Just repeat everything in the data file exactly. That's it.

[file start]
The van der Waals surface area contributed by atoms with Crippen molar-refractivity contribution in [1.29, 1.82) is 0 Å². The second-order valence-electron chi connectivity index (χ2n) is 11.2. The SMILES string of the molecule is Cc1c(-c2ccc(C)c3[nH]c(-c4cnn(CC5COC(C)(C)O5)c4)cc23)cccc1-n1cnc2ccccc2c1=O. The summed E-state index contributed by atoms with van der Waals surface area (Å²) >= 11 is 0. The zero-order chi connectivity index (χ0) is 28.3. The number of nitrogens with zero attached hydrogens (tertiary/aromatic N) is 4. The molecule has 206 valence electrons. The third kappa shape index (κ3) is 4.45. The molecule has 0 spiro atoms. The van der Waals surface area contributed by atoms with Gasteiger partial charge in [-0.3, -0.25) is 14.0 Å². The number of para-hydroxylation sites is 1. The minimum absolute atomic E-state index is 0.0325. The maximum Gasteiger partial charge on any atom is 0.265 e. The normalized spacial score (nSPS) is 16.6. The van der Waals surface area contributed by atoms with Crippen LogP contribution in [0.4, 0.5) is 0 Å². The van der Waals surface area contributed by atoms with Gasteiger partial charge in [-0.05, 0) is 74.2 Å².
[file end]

The van der Waals surface area contributed by atoms with Crippen molar-refractivity contribution in [1.29, 1.82) is 0 Å². The second-order valence-electron chi connectivity index (χ2n) is 11.2. The SMILES string of the molecule is Cc1c(-c2ccc(C)c3[nH]c(-c4cnn(CC5COC(C)(C)O5)c4)cc23)cccc1-n1cnc2ccccc2c1=O. The summed E-state index contributed by atoms with van der Waals surface area (Å²) >= 11 is 0. The zero-order chi connectivity index (χ0) is 28.3. The number of nitrogens with zero attached hydrogens (tertiary/aromatic N) is 4. The molecule has 206 valence electrons. The third kappa shape index (κ3) is 4.45. The molecule has 0 spiro atoms. The van der Waals surface area contributed by atoms with Gasteiger partial charge in [-0.3, -0.25) is 14.0 Å². The number of para-hydroxylation sites is 1. The minimum absolute atomic E-state index is 0.0325. The maximum Gasteiger partial charge on any atom is 0.265 e. The normalized spacial score (nSPS) is 16.6. The van der Waals surface area contributed by atoms with Crippen LogP contribution in [0.4, 0.5) is 0 Å². The van der Waals surface area contributed by atoms with Gasteiger partial charge in [-0.05, 0) is 74.2 Å².